‘Star Trek’ Actor Says Prime Directive Is ‘Fascist’

‘Star Trek’ Actor Says Prime Directive Is ‘Fascist’


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The original model of the starship U.S.S. Enterprise from the television series “Star Trek” is on display at the Smithsonian Air and Space Museum in Washington, DC, September 12, 2016.
It launched with a five-year mission “to boldly go where no man has gone before.”

The Prime Directive is at the very core of Starfleet operations, and at the heart of the guiding precepts of the United Federation of Planets. But one veteran actor from the franchise argues the Federation’s rule is “fascist” BS. Here’s what you need to know about what he said and why, along with a primer on the basics of the Prime Directive.


Robert Beltran Says Prime Directive Is ‘Fascist’

robert beltran voyager

CBS Photo Archive/Delivered by Online USARobert Beltran stars as First Officer Chakotay in “Star Trek: Voyager.”

In an interview with CNET, Star Trek: Voyager actor Robert Beltran spoke out against the Prime Directive, a core principle at the heart of the space-faring organization at the heart of the series.

Beltran, who played Commander Chakotay, had this to say: “The idea of leaving any species to die in its own filth when you have the ability to help them, just because you wanna let them get through their normal evolutionary processes is bunk — it’s a bunch of fascist cr**. I much prefer the Cub Scout motto.”

For reference, the “Cub Scouts” is a K-5 program that encourages learning new skills. The Cub Scout motto is “Do Your Best”, and a related concept is the Cub Scout promise. The promise was retired in 2015, but scouts who entered the program prior to that date likely memorized the old promise, which was:

“I promise to do my best
To do my duty to God and my country,
To help other people, and
To obey the Law of the Pack.”


What is the ‘Prime Directive’ on ‘Star Trek’?

robert beltran star trek

Matthew Simmons/Getty ImagesActors Robert Beltran, Tim Russ, Garrett Wang and Robert Picardo arrive at the Creative Coalition Spotlight Awards at the Luxe Hotel Sunset Boulevard on December 7, 2004 in Los Angeles, California.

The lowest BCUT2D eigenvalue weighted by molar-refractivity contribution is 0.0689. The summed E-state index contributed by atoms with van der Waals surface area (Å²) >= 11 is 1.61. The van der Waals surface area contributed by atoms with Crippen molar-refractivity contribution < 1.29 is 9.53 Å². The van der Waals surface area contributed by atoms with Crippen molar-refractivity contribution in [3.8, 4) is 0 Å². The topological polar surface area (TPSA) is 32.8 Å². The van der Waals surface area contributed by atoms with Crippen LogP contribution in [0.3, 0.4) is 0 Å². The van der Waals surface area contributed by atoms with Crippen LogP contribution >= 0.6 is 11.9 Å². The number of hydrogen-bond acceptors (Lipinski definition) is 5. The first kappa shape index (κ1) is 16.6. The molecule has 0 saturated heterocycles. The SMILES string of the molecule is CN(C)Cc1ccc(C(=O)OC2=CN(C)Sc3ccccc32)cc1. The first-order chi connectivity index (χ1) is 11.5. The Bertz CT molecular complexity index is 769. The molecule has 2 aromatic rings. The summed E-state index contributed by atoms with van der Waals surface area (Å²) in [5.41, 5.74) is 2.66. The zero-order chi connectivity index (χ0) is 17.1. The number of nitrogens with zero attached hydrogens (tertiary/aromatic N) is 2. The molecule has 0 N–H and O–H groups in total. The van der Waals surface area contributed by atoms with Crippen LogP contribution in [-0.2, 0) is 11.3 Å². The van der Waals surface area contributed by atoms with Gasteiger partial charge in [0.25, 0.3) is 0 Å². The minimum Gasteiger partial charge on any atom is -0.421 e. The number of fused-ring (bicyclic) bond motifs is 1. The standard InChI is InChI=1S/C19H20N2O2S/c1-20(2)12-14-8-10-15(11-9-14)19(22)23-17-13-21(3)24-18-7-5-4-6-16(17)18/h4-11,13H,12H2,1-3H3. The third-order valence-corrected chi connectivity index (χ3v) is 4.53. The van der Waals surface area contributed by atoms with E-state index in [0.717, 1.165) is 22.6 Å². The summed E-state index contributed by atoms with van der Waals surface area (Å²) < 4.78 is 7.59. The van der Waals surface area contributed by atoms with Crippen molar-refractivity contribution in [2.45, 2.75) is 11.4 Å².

Essentially, the Prime Directive is an oath taken by Starfleet officers who serve in the Federation. The Prime Directive prohibits interfering in the natural develpoment of planets, peoples, or cultures, most especially “pre-warp” cultures that are not capable of faster-than-light spaceship travel. In the Star Trek universe, the concept is discussed in multiple episodes of the long-running TV franchise, and even becomes central to the plot of some of the Trek comic books.

A 2013 poll on StarTrek.com revealed that the majority of fans think Captain Picard was the captain with the most respect for the Prime Directive.


When Was the ‘Prime Directive’ Introduced?

The Prime Directive is introduced in the TOS episode The Omega Glory, in which Kirk famously states, “A starship captain’s most solemn oath is that he will give his life, even his entire crew, rather than violate the Prime Directive.”

The concept has been repeated multiple times throughout different eras of Star Trek. In the TNG episode Who Watches the Watchers, Picard states, “Each of us, including Dr. Palmer, took an oath that we would uphold the Prime Directive – if necessary, with our lives.”


What is the ‘General Order 1’ on ‘Star Trek’?

There is an additional complicating factor to keep in mind. In some Star Trek media, the Prime Directive is a concept that doesn’t yet exist. In the early years of Starfleet, the Prime Directive existed as a general concept, but had a different name.

In a helpful 2019 breakdown on Tor, it’s explained that “People in Star Trek: Discovery don’t call General Order One ‘the Prime Directive,’ because Trek history demonstrates the exact definition of the Prime Directive doesn’t actually exist until toward the middle of the Original Series, in 2268…Discovery is currently set 11 years before that, in 2257.”

It’s worth noting that the concept of the Prime Directive has come under fire, not just from character on the show, but from critical fans. SyFy has a list of 11 times when Kirk himself violated the Prime Directive. A 2016 report by Ars Technica argued that, at least in the real world, such a directive is impossible to actually enforce, from a legal standpoint. The subject of the Prime Directive even prompted one Loyola student’s thesis for a Masters program.

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